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By Michael Peck, The National Interest
Russia is working on a new trick to track American submarines: sonar-equipped robots.
But turnabout is fair play: the United States has already developed a robotic yacht-sized surface craft designed to stalk diesel subs.
Russia has begun testing unmanned underwater vehicles (UUVs) equipped with towed sonar arrays, according to the newspaper Izvestia. Attached to long, flexible tethers more than a mile long, towed sonar transmitters and receivers are far enough from the noise of the towing surface ship that they suffer less interference. The downside is that like a car towing a U-Haul trailer, the towing ship moves more slowly and has to maneuver more carefully to avoid snapping the tether.
“During maneuvers, the antenna is bent, which means that the signal is lost or distorted,” Izvestia explained. “Also, the long ‘tails’ of antennas seriously limit the maneuvers and speed of ships, preventing them from attacking.”
(This first appeared several months ago.)
So why not attack the sonar and tether to a remote-controlled underwater robot that can operate detached from the mother ship, which can enjoy the advantages of a towed array without being hampered by it?
“Externally, the towing robot resembles a small submarine with a keel and several depth rudders,” Russian Navy officials told Izvestia. “It is located at the end of the antenna and adjusts the depth of its immersion, as well as if necessary, taxiing during the maneuvers of the ship.”
Naval expert Alexander Mozgovoy told Izvestia that the Russian Navy has long wanted to make towed sonar arrays less awkward. “The advantage of the towed antenna is high sensitivity, especially in the passive mode, because due to the considerable length it is less affected by noise and vibration from the power plant of the carrier ship itself. Previously, there were special ships, a kind of hydroacoustic AWACS [Airborne Warning and Control System], with huge towed antennas. They were intended to search for atomic submarines and to target aviation and anti-submarine forces on them. But because of the large size, towed antennas can be used only in the open sea, and better in the ocean, where there is enough depth and there is room for maneuver. Therefore, anti-submarine ships often work in pairs or groups: one tracks the underwater environment, while others attack detected targets.”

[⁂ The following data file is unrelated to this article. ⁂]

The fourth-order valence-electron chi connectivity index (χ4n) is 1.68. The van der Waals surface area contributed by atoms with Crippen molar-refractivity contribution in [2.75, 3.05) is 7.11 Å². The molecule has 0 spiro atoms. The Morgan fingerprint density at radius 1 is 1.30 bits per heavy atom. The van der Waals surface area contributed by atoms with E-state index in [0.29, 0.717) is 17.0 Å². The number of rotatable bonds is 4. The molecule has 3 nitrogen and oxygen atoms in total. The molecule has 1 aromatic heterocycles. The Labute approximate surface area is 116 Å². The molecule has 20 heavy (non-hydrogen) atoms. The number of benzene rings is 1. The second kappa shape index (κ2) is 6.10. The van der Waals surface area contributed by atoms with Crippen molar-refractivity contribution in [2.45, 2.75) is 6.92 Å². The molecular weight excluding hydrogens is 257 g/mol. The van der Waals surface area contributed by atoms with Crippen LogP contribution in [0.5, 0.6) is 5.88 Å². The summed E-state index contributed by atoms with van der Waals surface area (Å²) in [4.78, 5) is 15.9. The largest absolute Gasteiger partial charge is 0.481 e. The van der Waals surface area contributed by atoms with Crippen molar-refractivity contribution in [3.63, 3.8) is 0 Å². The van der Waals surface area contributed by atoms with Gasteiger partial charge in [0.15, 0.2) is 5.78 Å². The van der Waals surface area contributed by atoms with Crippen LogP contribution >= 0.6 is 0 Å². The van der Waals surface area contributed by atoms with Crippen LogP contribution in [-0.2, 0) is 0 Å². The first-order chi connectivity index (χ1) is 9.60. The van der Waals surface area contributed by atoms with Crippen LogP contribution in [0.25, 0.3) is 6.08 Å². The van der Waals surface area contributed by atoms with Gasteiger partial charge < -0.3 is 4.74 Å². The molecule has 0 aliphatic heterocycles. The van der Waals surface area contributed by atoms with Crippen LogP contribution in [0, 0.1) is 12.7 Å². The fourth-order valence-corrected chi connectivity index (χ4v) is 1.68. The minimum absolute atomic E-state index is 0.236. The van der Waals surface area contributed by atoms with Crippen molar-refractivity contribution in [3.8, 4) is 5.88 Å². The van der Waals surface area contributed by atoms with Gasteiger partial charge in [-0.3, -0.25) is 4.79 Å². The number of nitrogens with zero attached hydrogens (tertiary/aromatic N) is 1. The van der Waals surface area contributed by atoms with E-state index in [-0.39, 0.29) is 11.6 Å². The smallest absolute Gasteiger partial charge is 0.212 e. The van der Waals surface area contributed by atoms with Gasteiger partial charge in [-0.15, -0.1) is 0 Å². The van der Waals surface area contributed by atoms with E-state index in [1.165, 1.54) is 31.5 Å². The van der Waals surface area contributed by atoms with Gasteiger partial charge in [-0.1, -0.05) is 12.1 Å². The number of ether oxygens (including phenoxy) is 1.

Russian warships equipped with towed arrays can detect a moving submarine at a distance of 9.3 to 12.4 miles, a surface ship at a distance of 30 to 100 kilometers (18.6 to 62.1 miles) and an incoming torpedo at 15 to 30 kilometers (9.3 to 18.6 miles), according to Izvestia.
Meanwhile, towed sensors have also been tested on the U.S. Navy’s Sea Hunter (formerly DARPA’s ACTUV project), a 130-foot-long robot surface ship designed to autonomously patrol the oceans in search of quiet diesel submarines. But for Sea Hunter, it was more like parasailing as a sensor-equipped glider was tethered a thousand feet above the ship.
The U.S. Navy has been interested in robot-towed sonars since at least 2005, and Boeing and Lockheed Martin are developing designs for the Orca Extra Large Unmanned Underwater Vehicle (XLUUV), essentially an unmanned diesel submarine.
For now, submarines are the most stealthy of military craft, lurking deep and silent in the vast depths of the ocean. But on the horizon is a future where the oceans are blanketed by multitudes of sonar-towing underwater robots, which are cheap compared to manned ships and aircraft, and expendable as well.
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